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Health Canada is looking at ways to streamline its approval process to help patients in rural areas access better healthcare options, the agency’s deputy chief medical officer, Dr. Paul Blais, said Thursday.
In the last three years, the federal government has approved more than 4,000 new drug applications, he said.
The average age of applications was 55, compared with 40 for other provinces and the United States.
Blais said some provinces have set up their own approval processes for new drugs, while others have chosen to allow provinces to oversee the process through the National Pharmaceutical Safety Board (NPSB).
But in rural communities, which account for a significant number of drug applications submitted to Health Canada, the process is often more cumbersome and expensive.
A survey of pharmacists across the country by a Canadian Medical Association research group found that roughly 75 per cent of those surveyed said they had been denied a drug application because of the age of the applicant or because the person didn’t have a valid prescription.
In some cases, the NPSB could only approve a few medications a year.
The agency, however, has said it is taking steps to make the approval process more efficient, including opening the approval pipeline for new applicants to be reviewed by the NPDB, which would be made public later this month.
But some members of the public have expressed concerns about the process, saying it can take months to get a new drug approved.
In rural areas, that is especially true for some medicines, such as antibiotics and insulin, which require lengthy approval processes and can cost hundreds of thousands of dollars to produce.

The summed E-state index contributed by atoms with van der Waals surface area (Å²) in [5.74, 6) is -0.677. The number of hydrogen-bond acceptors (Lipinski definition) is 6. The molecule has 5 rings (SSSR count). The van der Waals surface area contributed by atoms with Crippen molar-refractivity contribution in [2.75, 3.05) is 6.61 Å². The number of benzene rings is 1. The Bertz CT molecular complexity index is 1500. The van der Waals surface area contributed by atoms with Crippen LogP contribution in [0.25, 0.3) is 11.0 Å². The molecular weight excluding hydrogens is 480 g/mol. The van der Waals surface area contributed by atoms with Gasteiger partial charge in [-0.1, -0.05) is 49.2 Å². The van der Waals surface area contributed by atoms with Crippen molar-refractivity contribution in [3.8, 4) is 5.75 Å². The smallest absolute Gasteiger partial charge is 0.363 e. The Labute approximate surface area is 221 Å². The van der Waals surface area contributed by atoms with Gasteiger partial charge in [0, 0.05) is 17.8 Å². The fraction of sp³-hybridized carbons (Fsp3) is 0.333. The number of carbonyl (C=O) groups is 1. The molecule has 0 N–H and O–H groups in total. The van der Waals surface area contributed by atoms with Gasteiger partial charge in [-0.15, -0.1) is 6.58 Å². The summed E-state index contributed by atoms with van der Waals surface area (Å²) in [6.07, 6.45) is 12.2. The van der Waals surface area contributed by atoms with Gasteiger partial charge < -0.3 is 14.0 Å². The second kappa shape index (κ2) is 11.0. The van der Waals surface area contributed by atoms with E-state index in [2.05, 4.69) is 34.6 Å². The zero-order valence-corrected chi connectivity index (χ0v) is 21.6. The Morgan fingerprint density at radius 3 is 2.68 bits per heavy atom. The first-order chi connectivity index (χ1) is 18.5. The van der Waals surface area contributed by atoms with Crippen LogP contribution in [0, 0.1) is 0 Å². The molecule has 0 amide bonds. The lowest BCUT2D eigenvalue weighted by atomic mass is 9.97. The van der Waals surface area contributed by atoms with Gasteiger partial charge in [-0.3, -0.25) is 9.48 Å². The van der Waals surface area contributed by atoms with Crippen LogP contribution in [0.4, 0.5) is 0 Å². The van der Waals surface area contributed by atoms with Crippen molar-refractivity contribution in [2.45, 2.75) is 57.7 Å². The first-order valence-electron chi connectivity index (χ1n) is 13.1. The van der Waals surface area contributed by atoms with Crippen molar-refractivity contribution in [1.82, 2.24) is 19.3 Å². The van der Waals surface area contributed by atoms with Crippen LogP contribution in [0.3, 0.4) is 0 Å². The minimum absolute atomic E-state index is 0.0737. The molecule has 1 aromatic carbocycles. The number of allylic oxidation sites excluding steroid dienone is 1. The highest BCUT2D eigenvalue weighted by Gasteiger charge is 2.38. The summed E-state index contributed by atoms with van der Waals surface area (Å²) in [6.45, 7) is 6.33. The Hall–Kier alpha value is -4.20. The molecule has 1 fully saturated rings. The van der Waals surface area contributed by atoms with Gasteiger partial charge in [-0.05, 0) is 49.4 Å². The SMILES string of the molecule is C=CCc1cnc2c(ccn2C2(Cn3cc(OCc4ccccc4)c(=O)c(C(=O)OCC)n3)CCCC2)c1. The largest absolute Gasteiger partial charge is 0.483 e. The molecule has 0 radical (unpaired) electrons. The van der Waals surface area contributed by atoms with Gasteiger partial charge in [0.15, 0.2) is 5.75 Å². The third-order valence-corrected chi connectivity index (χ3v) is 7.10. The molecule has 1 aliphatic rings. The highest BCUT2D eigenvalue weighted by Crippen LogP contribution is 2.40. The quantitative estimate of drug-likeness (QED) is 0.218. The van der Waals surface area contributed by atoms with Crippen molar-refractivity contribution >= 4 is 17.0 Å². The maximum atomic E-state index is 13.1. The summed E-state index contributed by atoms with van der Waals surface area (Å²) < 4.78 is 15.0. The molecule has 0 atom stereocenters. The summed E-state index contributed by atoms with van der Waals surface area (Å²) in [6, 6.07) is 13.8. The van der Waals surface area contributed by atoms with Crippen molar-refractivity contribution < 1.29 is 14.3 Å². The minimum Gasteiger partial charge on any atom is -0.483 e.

“It’s been the slowest approval process for the drugs we’ve had,” said Diane Waddell, who was a pharmacist for 15 years before retiring in 2014.
“There are people who want to get the drugs sooner, but if we delay it for a couple of years we can get them in their time.”
The government has also said it will be providing $1.5 billion in grants to rural hospitals to help them access drugs more quickly and cheaper.
The federal government spent about $9.5 million in 2015 on health care for rural hospitals.
Blais said the money will go towards the National Rural Health Initiative, which aims to reduce health care costs for rural residents and increase access to health care.
Health Canada also plans to create a “community pharmacy pilot program” that will allow pharmacists to help deliver new treatments to rural communities.
Other government initiatives to ease access to drugs are also underway, including a proposal to allow the use of generic versions of prescription drugs on the same insurance plans that cover them.
Health Canada also said the government is reviewing the pricing of prescription medications and will announce a review in the coming months.